A FATHER-of-three has told of the horrific moment a pick-up truck smashed into a swan as it sat on the road close to the King’s Pond beauty spot in Alton.

Liam Sheridan, 35, of Goodyers, was on his way to the railway station at about 7.30am on February 9 when he saw the American-style, dark grey, flatbed truck run over the bird on Ashdell Road.

“The swan was in the road, it was just sitting there. Another swan was near to it but that was on the grass verge. The pick up truck came along on my right and just hit it – went straight over the middle of it. It made quite a big bang and feathers flew up everywhere, all over the road. It was really shocking,” he said.

“At first I thought the swan must have been killed straight away because of the impact. I imagined it had been flattened but then as I looked its head appeared over the verge. It was obviously still alive. The pick-up truck didn’t slow down and just carried on to the junction with Paper Mill Lane.”

Mr Sheridan, who is a commercial lawyer, can’t understand how the driver failed to see the bird, as it was such a large, white object and was stationary on a straight stretch of the road near to the turn off that leads to the King’s Pond car park.

“I don’t think the driver could have missed seeing the swan. It was stationary, so it was not as though it suddenly appeared in front of him or her.”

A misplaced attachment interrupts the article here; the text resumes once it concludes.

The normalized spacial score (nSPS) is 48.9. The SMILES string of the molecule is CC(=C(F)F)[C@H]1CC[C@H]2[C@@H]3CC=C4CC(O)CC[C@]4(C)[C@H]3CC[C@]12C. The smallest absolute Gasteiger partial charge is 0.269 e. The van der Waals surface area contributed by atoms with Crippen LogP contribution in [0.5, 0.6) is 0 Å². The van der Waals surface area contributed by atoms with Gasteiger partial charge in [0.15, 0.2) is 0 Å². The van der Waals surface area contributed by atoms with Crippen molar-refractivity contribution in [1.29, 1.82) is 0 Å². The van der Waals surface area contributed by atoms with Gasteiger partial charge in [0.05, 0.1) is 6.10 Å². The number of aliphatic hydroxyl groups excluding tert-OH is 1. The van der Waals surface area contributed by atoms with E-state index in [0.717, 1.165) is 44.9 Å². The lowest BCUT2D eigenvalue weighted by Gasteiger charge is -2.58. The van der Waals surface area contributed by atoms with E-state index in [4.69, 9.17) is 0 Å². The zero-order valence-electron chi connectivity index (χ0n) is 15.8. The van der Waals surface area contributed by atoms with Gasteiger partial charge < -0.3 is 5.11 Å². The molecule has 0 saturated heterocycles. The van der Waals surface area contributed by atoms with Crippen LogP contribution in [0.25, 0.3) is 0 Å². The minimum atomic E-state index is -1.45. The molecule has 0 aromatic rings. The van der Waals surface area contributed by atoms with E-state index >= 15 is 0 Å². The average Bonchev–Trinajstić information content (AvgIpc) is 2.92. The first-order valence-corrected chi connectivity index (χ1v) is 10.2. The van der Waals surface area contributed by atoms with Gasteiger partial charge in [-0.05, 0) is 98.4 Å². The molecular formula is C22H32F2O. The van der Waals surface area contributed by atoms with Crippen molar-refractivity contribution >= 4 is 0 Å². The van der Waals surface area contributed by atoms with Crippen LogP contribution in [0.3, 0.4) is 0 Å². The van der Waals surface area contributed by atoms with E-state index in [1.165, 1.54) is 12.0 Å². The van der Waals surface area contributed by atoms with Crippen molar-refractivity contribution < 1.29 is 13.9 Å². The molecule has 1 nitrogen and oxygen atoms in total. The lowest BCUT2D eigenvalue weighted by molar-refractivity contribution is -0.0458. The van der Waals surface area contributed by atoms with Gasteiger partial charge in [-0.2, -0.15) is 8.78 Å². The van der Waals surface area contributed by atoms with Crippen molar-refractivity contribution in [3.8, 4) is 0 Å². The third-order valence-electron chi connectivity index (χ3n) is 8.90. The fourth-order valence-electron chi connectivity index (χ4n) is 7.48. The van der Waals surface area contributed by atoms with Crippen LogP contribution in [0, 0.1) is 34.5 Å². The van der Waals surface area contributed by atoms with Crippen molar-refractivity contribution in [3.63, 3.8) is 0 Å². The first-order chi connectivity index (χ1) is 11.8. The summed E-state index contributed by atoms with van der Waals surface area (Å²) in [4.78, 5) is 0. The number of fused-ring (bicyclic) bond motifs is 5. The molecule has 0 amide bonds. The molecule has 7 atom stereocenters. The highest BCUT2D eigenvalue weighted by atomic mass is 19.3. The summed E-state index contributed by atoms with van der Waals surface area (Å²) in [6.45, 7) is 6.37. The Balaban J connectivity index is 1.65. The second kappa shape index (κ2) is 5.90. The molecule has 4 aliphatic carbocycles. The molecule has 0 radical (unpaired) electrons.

Mr Sheridan phoned his wife, Rachel, and asked her to call the RSPCA, but the swan died before help arrived.

“There was not a lot I could do so I went on and got the train to London. The swan was alive when I left but it did not survive much longer because by the time my wife took the children to school, about an hour later, it was dead.”

The incident has prompted calls for drivers to take extra care near the pond. Over the past few weeks, minor traffic hold ups have been caused, as cars have had to stop and go around swans gathering together and sitting on Ashdell Road. With spring around the corner, the situation is likely to get worse as courting ducks tend to congregate at the location too.

A spokeswoman for the RSPCA said birds often mistake shiny or wet roads for water and find themselves unable to take off and get out of the way of vehicles. She appealed for drivers to take special care where animals are known to cross the highway.

Wild birds are protected under the Wildlife and Countryside Act of 1981 and as such it is an offence to injure them, she added.